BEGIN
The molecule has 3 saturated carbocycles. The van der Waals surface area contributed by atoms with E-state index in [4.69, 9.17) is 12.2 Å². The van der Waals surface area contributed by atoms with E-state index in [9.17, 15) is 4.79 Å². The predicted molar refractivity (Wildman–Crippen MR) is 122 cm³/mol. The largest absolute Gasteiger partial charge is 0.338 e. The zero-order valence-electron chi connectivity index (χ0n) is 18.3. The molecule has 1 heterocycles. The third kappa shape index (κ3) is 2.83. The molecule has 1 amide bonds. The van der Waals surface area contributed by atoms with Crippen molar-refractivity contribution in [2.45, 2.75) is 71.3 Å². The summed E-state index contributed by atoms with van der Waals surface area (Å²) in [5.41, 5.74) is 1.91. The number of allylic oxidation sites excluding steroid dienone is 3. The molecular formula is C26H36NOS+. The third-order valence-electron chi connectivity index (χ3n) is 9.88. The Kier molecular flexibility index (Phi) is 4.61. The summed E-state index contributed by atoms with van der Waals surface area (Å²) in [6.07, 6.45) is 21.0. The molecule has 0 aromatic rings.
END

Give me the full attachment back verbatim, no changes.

The molecule has 3 saturated carbocycles. The van der Waals surface area contributed by atoms with E-state index in [4.69, 9.17) is 12.2 Å². The van der Waals surface area contributed by atoms with E-state index in [9.17, 15) is 4.79 Å². The predicted molar refractivity (Wildman–Crippen MR) is 122 cm³/mol. The largest absolute Gasteiger partial charge is 0.338 e. The zero-order valence-electron chi connectivity index (χ0n) is 18.3. The molecule has 1 heterocycles. The third kappa shape index (κ3) is 2.83. The molecule has 1 amide bonds. The van der Waals surface area contributed by atoms with Crippen molar-refractivity contribution in [2.45, 2.75) is 71.3 Å². The summed E-state index contributed by atoms with van der Waals surface area (Å²) in [5.41, 5.74) is 1.91. The number of allylic oxidation sites excluding steroid dienone is 3. The molecular formula is C26H36NOS+. The third-order valence-electron chi connectivity index (χ3n) is 9.88. The Kier molecular flexibility index (Phi) is 4.61. The summed E-state index contributed by atoms with van der Waals surface area (Å²) in [6.07, 6.45) is 21.0. The molecule has 0 aromatic rings.